This is also one of the main reasons for priestly celibacy, since the male cleric must be preserved from the sinful female. It is obvious that, even though not expressed as such, this is the main and definitive reason against the ordination of women to the priesthood. The exclusion of women from priesthood is so great that it cannot even be discussed. in this church which still functions explicitly in the sphere of ‘ontological complementarity’, women are not seen to have full human qualities, and certainly not the qualities of leadership, intellect, decision-making and teaching that are necessary for ordination. No more elaborate explanation need be sought as the Bishop of Meath said in a television interview (20 January 2013) on the subject of women, ‘This will not happen’.
The silencing and even excommunication of clergy who espouse the cause of women are by now, sadly, too numerous to mention. With the exception of a brief period in the fourth century, when it was taught that after the renunciation of sex women and men were equal, ontological complementarity has remained the official teaching of the Catholic Church for millennia. This teaching has also vastly influenced the inner life of most other churches, even of those who ordain women.
Within the Catholic Church, the voice of women is never heard. All is prescribed for women by men. There is not the slightest interest in what women think about anything, even the most intimate issues of their lives. Mutuality is a recognition that women and men come to a relationship, or exist as separate beings on their own terms. It moves beyond the strictures of femininity and masculinity. it recognises that women and men are interdependent and that the voice of women and the experience of women is just as essential to this situation as the voice of men. Mutuality is a move beyond stereotypes and a discovery of the unique gifts of each person.
This is where the woman Catholic exists, knowing that her femaleness, her womanhood, cannot be predetermined by men, ordained or otherwise. Even though, throughout the history of Christianity, Woman Christians/Catholics have been seen as an intrusion on the Church of men, and have been treated as such, there is a long, continuous history of women believers who thought for themselves and imaged God for themselves and taught this to others.
The woman Catholic is a self-defined woman who fully accepts her female nature and the Christian teaching that she, as female, is made in the image of God. This God, then, cannot be an exclusively male-metaphored God.
The fact of femaleness is the starting point, and for most women Catholics, it is a starting point of grace, not of original sinfulness. ‘Just to be born is grace enough,’ they profess, and ‘my real me is God,’ as the mystic Catherine of Genoa proclaimed. This sets up a completely new theological agenda, starting from the lives of women and their God, as reflected on by women. The difficulty lies in the fact that the history of women in Christianity is largely unknown. It has been erased from the consciousness of male historians, male theologians and male clergy, from pope to parish priest. nevertheless, it is possible to trace a continuous history of Women Christians from the very first days of the Gospel story.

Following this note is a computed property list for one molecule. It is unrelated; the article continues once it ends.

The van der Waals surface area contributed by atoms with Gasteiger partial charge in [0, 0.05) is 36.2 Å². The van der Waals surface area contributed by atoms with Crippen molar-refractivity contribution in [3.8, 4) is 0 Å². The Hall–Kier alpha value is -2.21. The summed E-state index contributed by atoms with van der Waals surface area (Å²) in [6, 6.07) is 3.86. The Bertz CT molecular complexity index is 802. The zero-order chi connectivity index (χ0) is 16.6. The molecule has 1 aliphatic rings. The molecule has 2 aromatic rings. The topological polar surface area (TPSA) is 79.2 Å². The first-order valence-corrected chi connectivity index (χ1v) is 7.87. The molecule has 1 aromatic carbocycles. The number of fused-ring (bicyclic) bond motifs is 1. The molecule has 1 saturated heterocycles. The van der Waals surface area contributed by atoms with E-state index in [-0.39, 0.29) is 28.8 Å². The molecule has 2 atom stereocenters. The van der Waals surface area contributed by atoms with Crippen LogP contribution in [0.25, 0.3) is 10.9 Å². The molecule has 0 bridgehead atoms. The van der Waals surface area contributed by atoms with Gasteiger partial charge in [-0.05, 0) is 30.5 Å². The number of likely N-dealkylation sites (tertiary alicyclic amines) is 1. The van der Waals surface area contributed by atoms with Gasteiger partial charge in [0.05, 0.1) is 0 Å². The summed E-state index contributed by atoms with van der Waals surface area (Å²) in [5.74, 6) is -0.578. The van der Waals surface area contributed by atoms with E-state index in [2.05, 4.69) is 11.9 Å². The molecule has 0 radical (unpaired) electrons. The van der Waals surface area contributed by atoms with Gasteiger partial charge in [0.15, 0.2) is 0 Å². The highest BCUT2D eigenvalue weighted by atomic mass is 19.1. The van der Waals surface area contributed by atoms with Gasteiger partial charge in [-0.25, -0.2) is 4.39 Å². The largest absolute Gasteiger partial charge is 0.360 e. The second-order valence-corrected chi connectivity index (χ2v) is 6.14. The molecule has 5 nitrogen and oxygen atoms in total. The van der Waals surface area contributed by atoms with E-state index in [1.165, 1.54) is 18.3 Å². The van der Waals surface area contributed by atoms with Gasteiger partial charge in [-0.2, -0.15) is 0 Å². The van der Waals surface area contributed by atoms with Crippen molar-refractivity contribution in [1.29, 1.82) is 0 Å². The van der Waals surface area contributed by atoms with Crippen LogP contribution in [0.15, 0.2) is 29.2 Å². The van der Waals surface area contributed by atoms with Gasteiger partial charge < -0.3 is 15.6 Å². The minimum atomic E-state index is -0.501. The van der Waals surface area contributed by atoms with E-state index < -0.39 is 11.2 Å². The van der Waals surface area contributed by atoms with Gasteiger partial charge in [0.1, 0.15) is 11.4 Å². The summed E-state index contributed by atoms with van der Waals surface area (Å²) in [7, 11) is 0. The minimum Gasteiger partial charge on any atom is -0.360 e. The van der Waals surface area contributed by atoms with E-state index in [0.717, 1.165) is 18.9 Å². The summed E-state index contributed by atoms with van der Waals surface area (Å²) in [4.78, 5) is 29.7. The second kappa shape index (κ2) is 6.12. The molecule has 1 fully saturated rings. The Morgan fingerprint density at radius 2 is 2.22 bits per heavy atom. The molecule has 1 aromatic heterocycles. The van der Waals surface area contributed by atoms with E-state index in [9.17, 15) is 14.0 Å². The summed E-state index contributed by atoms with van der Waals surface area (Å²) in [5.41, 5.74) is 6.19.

With the exception of the women mystics of the Middle ages, these women have left little trace of their lives, and certainly nothing of their voices. Nevertheless, it is possible to trace their presence, as endless Synods, episcopal and papal pronouncements, and theological and saintly denunciations of the activities of women litter the pages of Church history.
For women, the Second Vatican Council was, for the most part, a repetition of the ancient prescriptions, but as always, when a door is opened, women rush through. This time, against all the odds, it was the door of Women’s ministry. as a result, the face of the church, though not its teaching, was changed dramatically. As well as this, the promotion of biblical scholarship and biblical spirituality by the Council awakened in women a need to participate in their own traditions and spirituality that has not been, nor can it be, quenched. Around the same time as the Second Vatican Council, that is the mid-sixties, the arrival of Christian Feminism brought a whole new sense of liberation, at least to some women Catholics.
Feminism vastly disturbed the Catholic women, that is most women in the Catholic Church, and this breach has never been healed. Christian feminism opened doors to women theologians, exegetes and other scholars to begin a female-based exploration of the traditional documents of the Church.
The official church, at every level, fears this development and denounces it at every opportunity. The long, continuous, brilliant and radical history of women’s Christian presence may break the deadlock of a Church which seems to be stuck in its own intransigence.